Mystery over mysterious ‘medieval passageway’ buried under Scottish town finally solved

THE MYSTERY of where a 100 metre medieval tunnel in Scotland ends has finally been solved thanks to recent excavations.

The intricate underground passageway next to Paisley Abbey in Renfrewshire is believed to have been a drainage system but has been puzzling people for decades because no one could figure out where the exit was.

This 14th century exit arch has been uncovered
Renfrewshire Council

The drain was known to have existed but wasn’t rediscovered until 1990.

It is an important medieval archaeological site because of all the artefacts that have been discovered in there such as buckles, coins, a knife handle and pottery.

Discovering where the tunnel ends gives archaeologists a good idea of the infrastructure and layout of medieval Paisley and the recent excavations have established where and how it met the nearby River Cart.

An eight-week dig this summer has uncovered a well-preserved 14th century stone archway, marking where and how the drain met the river and it’s around three-metres from the banks of the present-day river.

Archaeologists have been searching for the exit to this ancient drain tunnel for years
Renfrewshire Council

�Warren Media 2016

This is what part of the 100 metre drain passage looks like[/caption]

Dig leader Bob Will, of Guard Archaeology, said: “We found more than I was expecting and it is really exciting.

“We found the end of the drain and what was the boundary wall of the monastery.

“The main parts of the drain date back to the mid-14th century and are incredibly well preserved. It goes at least as far as the road in front of Renfrewshire House.

“Often these types of drains are in rural areas not urban ones where there will have been pressure on the land above it – but considering the amount of buildings on that site over the centuries, the condition of the drain is quite incredible.”

The medieval tunnel exit was discovered during an eight week dig this summer
Renfrewshire Council

The find is now being covered up again but it could lead to a more permanent visitor attraction with access to the drain in the future.

The Abbey Drain Big Dig was co-ordinated by Renfrewshire Council.

Members of the public will now be able to put their names forward to go inside the medieval drain at this year’s Doors Open Day in September.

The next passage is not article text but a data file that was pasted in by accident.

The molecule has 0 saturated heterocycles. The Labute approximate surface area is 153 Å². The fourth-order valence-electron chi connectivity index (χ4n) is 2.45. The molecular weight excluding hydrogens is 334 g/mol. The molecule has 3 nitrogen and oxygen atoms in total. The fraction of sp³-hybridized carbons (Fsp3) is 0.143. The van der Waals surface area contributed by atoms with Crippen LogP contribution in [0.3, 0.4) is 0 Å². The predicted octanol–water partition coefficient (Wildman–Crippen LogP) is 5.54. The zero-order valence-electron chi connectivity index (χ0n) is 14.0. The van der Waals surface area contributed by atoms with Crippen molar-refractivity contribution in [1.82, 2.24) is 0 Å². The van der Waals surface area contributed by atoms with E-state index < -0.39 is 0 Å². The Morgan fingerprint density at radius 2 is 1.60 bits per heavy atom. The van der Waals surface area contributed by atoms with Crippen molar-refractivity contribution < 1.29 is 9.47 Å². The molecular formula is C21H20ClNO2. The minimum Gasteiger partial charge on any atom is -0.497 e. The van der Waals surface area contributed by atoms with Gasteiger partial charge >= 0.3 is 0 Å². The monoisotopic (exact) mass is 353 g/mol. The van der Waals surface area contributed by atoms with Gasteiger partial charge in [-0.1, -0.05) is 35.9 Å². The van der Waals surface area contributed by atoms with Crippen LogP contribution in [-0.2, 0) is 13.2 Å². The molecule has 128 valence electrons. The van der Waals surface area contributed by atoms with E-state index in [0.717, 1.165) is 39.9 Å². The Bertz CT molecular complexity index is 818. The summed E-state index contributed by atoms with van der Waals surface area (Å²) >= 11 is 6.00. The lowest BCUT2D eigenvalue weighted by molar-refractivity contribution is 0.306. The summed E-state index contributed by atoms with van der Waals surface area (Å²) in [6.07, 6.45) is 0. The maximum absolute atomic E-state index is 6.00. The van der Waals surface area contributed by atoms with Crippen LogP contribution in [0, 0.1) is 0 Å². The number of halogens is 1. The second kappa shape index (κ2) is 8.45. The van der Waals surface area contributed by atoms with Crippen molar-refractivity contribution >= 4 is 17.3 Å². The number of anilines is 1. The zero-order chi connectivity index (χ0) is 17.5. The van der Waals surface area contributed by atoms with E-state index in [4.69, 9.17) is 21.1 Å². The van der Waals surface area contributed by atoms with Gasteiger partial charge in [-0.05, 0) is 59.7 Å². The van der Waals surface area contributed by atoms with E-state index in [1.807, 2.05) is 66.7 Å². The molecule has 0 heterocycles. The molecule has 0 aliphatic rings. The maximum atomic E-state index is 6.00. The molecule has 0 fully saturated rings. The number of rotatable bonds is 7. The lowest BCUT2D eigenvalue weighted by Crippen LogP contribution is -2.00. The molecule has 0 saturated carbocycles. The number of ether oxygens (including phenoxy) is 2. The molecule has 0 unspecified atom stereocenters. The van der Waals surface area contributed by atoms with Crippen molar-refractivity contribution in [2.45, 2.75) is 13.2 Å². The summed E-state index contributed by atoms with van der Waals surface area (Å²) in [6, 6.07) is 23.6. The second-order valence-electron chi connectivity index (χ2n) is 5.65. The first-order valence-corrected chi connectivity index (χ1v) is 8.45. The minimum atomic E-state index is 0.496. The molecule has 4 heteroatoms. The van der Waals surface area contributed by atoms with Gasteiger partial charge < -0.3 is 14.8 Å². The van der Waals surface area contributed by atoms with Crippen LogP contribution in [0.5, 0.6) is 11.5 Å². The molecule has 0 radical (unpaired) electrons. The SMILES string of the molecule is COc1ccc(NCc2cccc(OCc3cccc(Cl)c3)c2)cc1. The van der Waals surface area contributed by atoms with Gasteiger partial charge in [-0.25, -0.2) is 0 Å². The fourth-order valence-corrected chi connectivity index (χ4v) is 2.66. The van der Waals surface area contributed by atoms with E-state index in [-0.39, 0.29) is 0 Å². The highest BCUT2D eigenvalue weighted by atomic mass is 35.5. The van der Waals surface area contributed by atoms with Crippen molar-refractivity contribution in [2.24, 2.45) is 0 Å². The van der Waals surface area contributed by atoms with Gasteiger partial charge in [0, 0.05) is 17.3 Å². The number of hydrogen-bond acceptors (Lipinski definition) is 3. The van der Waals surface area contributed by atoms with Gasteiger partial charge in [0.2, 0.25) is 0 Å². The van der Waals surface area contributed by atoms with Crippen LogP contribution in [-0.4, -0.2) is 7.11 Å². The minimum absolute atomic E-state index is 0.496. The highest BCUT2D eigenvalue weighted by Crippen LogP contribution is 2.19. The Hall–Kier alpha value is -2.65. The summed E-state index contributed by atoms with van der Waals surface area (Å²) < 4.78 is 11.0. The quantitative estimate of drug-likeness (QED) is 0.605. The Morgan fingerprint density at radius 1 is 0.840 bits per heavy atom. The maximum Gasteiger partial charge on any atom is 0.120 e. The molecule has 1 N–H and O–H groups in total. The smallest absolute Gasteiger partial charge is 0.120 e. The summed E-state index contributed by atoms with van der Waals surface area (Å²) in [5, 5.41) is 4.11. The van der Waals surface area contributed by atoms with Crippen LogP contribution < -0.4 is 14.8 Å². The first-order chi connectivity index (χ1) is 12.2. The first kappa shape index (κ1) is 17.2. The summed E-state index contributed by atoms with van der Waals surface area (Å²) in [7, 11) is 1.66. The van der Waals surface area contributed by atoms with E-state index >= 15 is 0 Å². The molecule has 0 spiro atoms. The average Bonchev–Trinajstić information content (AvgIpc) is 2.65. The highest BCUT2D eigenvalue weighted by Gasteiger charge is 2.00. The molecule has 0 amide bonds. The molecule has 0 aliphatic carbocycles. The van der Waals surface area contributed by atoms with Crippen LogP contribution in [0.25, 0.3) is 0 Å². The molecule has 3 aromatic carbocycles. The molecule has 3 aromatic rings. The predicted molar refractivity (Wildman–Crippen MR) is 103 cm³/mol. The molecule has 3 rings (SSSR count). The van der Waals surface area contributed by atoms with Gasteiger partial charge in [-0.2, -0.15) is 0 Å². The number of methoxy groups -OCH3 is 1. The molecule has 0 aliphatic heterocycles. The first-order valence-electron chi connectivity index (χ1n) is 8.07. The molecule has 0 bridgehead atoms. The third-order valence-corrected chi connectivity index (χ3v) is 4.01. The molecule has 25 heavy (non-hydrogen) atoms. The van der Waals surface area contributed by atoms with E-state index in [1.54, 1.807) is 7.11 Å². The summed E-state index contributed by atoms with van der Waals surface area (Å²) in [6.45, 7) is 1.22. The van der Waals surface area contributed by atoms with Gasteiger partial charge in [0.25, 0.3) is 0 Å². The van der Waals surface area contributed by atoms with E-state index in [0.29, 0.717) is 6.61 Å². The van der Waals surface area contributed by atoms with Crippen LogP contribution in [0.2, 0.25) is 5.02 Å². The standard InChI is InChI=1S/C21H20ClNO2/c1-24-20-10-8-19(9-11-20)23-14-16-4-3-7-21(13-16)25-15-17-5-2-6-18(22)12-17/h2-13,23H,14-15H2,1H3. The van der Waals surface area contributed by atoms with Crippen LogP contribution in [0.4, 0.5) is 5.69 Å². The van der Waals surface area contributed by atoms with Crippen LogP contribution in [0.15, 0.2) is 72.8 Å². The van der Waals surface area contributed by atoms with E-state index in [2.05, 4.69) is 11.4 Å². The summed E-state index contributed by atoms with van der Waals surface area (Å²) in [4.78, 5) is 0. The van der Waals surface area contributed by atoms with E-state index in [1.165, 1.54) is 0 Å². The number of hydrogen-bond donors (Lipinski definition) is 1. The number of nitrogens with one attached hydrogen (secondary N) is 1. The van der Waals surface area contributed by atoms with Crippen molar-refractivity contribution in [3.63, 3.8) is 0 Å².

Archaeologist Bob Will from Guard Archaeology led the dig near Paisley Abbey
©Gibson Digital

Mr Will added: “What we have uncovered has helped us see what could be done with any future excavation.

“We now know much more about the medieval ground levels and have a good idea where some of the monastery buildings were.

“Ideally there would be more permanent access to the drain at some point in the future and what we’ve uncovered here makes that much more feasible.”

UK mysteries 'solved' by archaeology

Here are some of the most exciting discoveries that have happened in Britain…

  • Richard III final resting place: The skeleton of King Richard III was discovered by archaeologists in a supermarket carpark in Leicester in 2013
  • How Stonehenge was built: The huge monoliths that make up Stonehenge may have been dragged there using greasy sledges lubricated with pig fat, according to new research from Newcastle University
  • Why there were 39 decapited skulls at the London Wall: Skulls discovered within the boundaries of ancient London back in 1988 are now believed to have belonged to gladiators who were beheaded for amusement purposes thanks to a recent reassessment of the remains
  • Queen Emma’s remains: The lost bones belonging to an 11th-century English queen called Queen Emma are believed to have been found in a chest in Winchester Cathedral

In other archaeology news, Europe’s oldest human footprints have been found on a Norfolk beach – and belong to mystery 950,000-year-old ancestor.

Mystery as human remains, piles of ‘ritual sacrifice’ animal bones and treasure are found in cave ‘believed to have healing properties’.

And, archaeologists have uncovered evidence of cannabis at a 1,000-year-old Viking settlement.

What do you make of this medieval tunnel discovery? Let us know in the comments…

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